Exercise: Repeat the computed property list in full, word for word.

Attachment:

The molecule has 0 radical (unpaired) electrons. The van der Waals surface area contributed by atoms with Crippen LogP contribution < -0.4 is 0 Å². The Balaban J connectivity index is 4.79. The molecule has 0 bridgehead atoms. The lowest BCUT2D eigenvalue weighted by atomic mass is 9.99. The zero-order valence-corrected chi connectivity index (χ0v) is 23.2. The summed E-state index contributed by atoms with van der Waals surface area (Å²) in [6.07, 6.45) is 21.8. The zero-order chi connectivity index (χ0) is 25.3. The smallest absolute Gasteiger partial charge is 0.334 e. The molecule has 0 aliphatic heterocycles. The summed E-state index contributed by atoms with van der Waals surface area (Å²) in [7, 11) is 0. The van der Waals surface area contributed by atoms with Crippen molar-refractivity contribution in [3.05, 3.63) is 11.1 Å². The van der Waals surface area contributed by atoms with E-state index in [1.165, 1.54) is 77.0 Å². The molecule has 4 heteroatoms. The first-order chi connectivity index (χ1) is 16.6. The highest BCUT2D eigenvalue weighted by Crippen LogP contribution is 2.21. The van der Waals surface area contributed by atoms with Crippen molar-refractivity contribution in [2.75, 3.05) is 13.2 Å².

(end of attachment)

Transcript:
The molecule has 0 radical (unpaired) electrons. The van der Waals surface area contributed by atoms with Crippen LogP contribution < -0.4 is 0 Å². The Balaban J connectivity index is 4.79. The molecule has 0 bridgehead atoms. The lowest BCUT2D eigenvalue weighted by atomic mass is 9.99. The zero-order valence-corrected chi connectivity index (χ0v) is 23.2. The summed E-state index contributed by atoms with van der Waals surface area (Å²) in [6.07, 6.45) is 21.8. The zero-order chi connectivity index (χ0) is 25.3. The smallest absolute Gasteiger partial charge is 0.334 e. The molecule has 0 aliphatic heterocycles. The summed E-state index contributed by atoms with van der Waals surface area (Å²) in [7, 11) is 0. The van der Waals surface area contributed by atoms with Crippen molar-refractivity contribution in [3.05, 3.63) is 11.1 Å². The van der Waals surface area contributed by atoms with E-state index in [1.165, 1.54) is 77.0 Å². The molecule has 4 heteroatoms. The first-order chi connectivity index (χ1) is 16.6. The highest BCUT2D eigenvalue weighted by Crippen LogP contribution is 2.21. The van der Waals surface area contributed by atoms with Crippen molar-refractivity contribution in [2.75, 3.05) is 13.2 Å².